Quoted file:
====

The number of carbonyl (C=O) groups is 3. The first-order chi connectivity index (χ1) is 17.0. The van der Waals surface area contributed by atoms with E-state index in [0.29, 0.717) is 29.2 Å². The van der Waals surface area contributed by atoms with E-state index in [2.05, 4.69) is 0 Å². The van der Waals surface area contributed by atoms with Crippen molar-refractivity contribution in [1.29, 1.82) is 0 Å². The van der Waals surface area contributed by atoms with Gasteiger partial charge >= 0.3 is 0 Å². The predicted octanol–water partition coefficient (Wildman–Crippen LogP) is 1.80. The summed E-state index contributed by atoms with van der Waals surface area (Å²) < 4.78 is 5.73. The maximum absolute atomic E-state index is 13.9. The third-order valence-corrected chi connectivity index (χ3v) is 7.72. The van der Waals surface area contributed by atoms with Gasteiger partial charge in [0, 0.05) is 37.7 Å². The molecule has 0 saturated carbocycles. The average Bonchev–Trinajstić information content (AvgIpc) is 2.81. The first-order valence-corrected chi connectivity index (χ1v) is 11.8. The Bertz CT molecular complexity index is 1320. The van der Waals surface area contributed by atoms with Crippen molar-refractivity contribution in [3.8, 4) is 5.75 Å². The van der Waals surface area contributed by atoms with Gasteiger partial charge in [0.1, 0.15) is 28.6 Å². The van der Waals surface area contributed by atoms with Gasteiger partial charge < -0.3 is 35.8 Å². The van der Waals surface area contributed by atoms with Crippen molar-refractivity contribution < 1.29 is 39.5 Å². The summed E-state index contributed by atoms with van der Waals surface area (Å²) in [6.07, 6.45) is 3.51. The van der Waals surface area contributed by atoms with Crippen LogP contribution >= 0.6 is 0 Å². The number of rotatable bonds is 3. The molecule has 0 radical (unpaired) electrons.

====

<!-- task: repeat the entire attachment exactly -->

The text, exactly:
The number of carbonyl (C=O) groups is 3. The first-order chi connectivity index (χ1) is 17.0. The van der Waals surface area contributed by atoms with E-state index in [0.29, 0.717) is 29.2 Å². The van der Waals surface area contributed by atoms with E-state index in [2.05, 4.69) is 0 Å². The van der Waals surface area contributed by atoms with Crippen molar-refractivity contribution in [1.29, 1.82) is 0 Å². The van der Waals surface area contributed by atoms with Gasteiger partial charge >= 0.3 is 0 Å². The predicted octanol–water partition coefficient (Wildman–Crippen LogP) is 1.80. The summed E-state index contributed by atoms with van der Waals surface area (Å²) < 4.78 is 5.73. The maximum absolute atomic E-state index is 13.9. The third-order valence-corrected chi connectivity index (χ3v) is 7.72. The van der Waals surface area contributed by atoms with Gasteiger partial charge in [0, 0.05) is 37.7 Å². The molecule has 0 saturated carbocycles. The average Bonchev–Trinajstić information content (AvgIpc) is 2.81. The first-order valence-corrected chi connectivity index (χ1v) is 11.8. The Bertz CT molecular complexity index is 1320. The van der Waals surface area contributed by atoms with Crippen molar-refractivity contribution in [3.8, 4) is 5.75 Å². The van der Waals surface area contributed by atoms with Gasteiger partial charge in [0.1, 0.15) is 28.6 Å². The van der Waals surface area contributed by atoms with Gasteiger partial charge < -0.3 is 35.8 Å². The van der Waals surface area contributed by atoms with Crippen molar-refractivity contribution < 1.29 is 39.5 Å². The summed E-state index contributed by atoms with van der Waals surface area (Å²) in [6.07, 6.45) is 3.51. The van der Waals surface area contributed by atoms with Crippen LogP contribution >= 0.6 is 0 Å². The number of rotatable bonds is 3. The molecule has 0 radical (unpaired) electrons.